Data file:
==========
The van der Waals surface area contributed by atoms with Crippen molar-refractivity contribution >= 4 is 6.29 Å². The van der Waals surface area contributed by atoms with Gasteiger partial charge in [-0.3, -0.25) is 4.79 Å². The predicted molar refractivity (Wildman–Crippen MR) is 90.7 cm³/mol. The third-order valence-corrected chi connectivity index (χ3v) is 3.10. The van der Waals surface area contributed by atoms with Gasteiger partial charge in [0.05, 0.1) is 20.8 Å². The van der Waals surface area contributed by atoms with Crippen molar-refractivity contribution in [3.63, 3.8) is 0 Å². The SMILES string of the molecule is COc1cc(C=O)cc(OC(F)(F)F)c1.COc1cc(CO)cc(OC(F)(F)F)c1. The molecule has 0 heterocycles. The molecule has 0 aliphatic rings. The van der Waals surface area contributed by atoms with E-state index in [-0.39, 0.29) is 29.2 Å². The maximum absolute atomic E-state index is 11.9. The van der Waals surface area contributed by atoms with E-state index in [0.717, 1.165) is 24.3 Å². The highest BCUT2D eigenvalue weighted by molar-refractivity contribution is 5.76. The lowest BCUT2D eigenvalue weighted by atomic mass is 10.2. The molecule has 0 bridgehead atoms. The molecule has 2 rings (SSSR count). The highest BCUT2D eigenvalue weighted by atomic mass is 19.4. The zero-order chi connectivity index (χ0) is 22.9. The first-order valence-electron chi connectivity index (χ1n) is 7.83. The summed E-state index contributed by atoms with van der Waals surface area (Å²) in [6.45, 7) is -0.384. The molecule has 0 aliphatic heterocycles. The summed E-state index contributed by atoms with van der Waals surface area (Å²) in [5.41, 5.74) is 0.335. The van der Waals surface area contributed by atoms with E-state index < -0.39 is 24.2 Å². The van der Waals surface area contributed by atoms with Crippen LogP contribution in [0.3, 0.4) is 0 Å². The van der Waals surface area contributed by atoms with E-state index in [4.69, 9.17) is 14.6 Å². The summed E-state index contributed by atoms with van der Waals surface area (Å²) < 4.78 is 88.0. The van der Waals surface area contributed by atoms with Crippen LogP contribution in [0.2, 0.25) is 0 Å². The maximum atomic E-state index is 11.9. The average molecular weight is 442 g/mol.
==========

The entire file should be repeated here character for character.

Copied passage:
The van der Waals surface area contributed by atoms with Crippen molar-refractivity contribution >= 4 is 6.29 Å². The van der Waals surface area contributed by atoms with Gasteiger partial charge in [-0.3, -0.25) is 4.79 Å². The predicted molar refractivity (Wildman–Crippen MR) is 90.7 cm³/mol. The third-order valence-corrected chi connectivity index (χ3v) is 3.10. The van der Waals surface area contributed by atoms with Gasteiger partial charge in [0.05, 0.1) is 20.8 Å². The van der Waals surface area contributed by atoms with Crippen molar-refractivity contribution in [3.63, 3.8) is 0 Å². The SMILES string of the molecule is COc1cc(C=O)cc(OC(F)(F)F)c1.COc1cc(CO)cc(OC(F)(F)F)c1. The molecule has 0 heterocycles. The molecule has 0 aliphatic rings. The van der Waals surface area contributed by atoms with E-state index in [-0.39, 0.29) is 29.2 Å². The maximum absolute atomic E-state index is 11.9. The van der Waals surface area contributed by atoms with E-state index in [0.717, 1.165) is 24.3 Å². The highest BCUT2D eigenvalue weighted by molar-refractivity contribution is 5.76. The lowest BCUT2D eigenvalue weighted by atomic mass is 10.2. The molecule has 0 bridgehead atoms. The molecule has 2 rings (SSSR count). The highest BCUT2D eigenvalue weighted by atomic mass is 19.4. The zero-order chi connectivity index (χ0) is 22.9. The first-order valence-electron chi connectivity index (χ1n) is 7.83. The summed E-state index contributed by atoms with van der Waals surface area (Å²) in [6.45, 7) is -0.384. The molecule has 0 aliphatic heterocycles. The summed E-state index contributed by atoms with van der Waals surface area (Å²) in [5.41, 5.74) is 0.335. The van der Waals surface area contributed by atoms with E-state index < -0.39 is 24.2 Å². The van der Waals surface area contributed by atoms with Crippen LogP contribution in [0.3, 0.4) is 0 Å². The van der Waals surface area contributed by atoms with E-state index in [4.69, 9.17) is 14.6 Å². The summed E-state index contributed by atoms with van der Waals surface area (Å²) < 4.78 is 88.0. The van der Waals surface area contributed by atoms with Crippen LogP contribution in [0.2, 0.25) is 0 Å². The maximum atomic E-state index is 11.9. The average molecular weight is 442 g/mol.